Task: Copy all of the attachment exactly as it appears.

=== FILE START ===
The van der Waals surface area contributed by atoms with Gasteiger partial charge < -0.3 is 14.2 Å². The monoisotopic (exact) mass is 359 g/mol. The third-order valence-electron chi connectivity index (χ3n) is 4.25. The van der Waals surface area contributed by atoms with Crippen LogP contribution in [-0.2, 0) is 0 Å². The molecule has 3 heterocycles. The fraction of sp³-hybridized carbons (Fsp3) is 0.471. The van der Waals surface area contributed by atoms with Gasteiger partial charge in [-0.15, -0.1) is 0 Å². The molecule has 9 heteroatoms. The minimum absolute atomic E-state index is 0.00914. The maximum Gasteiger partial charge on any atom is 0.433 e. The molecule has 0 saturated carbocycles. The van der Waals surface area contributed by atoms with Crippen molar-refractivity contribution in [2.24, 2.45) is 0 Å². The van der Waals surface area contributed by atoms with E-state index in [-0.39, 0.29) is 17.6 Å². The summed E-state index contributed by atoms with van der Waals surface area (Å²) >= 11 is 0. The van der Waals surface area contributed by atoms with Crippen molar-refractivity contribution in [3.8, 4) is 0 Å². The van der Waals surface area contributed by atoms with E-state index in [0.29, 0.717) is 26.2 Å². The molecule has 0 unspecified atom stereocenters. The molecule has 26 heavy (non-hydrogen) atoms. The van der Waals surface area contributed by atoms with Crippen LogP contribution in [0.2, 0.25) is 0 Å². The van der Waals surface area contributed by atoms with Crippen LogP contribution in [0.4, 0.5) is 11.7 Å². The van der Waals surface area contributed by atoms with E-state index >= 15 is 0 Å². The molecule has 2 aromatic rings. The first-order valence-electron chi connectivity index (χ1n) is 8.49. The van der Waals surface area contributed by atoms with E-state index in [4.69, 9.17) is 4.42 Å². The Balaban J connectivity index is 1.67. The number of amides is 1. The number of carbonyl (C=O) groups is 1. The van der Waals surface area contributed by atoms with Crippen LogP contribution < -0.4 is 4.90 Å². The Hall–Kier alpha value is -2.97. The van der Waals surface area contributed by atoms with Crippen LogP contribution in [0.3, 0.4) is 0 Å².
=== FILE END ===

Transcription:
The van der Waals surface area contributed by atoms with Gasteiger partial charge < -0.3 is 14.2 Å². The monoisotopic (exact) mass is 359 g/mol. The third-order valence-electron chi connectivity index (χ3n) is 4.25. The van der Waals surface area contributed by atoms with Crippen LogP contribution in [-0.2, 0) is 0 Å². The molecule has 3 heterocycles. The fraction of sp³-hybridized carbons (Fsp3) is 0.471. The van der Waals surface area contributed by atoms with Gasteiger partial charge in [-0.15, -0.1) is 0 Å². The molecule has 9 heteroatoms. The minimum absolute atomic E-state index is 0.00914. The maximum Gasteiger partial charge on any atom is 0.433 e. The molecule has 0 saturated carbocycles. The van der Waals surface area contributed by atoms with Crippen molar-refractivity contribution in [2.24, 2.45) is 0 Å². The van der Waals surface area contributed by atoms with E-state index in [-0.39, 0.29) is 17.6 Å². The summed E-state index contributed by atoms with van der Waals surface area (Å²) >= 11 is 0. The van der Waals surface area contributed by atoms with Crippen molar-refractivity contribution in [3.8, 4) is 0 Å². The van der Waals surface area contributed by atoms with E-state index in [0.29, 0.717) is 26.2 Å². The molecule has 0 unspecified atom stereocenters. The molecule has 26 heavy (non-hydrogen) atoms. The van der Waals surface area contributed by atoms with Crippen LogP contribution in [0.2, 0.25) is 0 Å². The van der Waals surface area contributed by atoms with Crippen LogP contribution in [0.4, 0.5) is 11.7 Å². The van der Waals surface area contributed by atoms with E-state index >= 15 is 0 Å². The molecule has 2 aromatic rings. The first-order valence-electron chi connectivity index (χ1n) is 8.49. The van der Waals surface area contributed by atoms with E-state index in [4.69, 9.17) is 4.42 Å². The Balaban J connectivity index is 1.67. The number of amides is 1. The number of carbonyl (C=O) groups is 1. The van der Waals surface area contributed by atoms with Crippen LogP contribution < -0.4 is 4.90 Å². The Hall–Kier alpha value is -2.97. The van der Waals surface area contributed by atoms with Crippen LogP contribution in [0.3, 0.4) is 0 Å².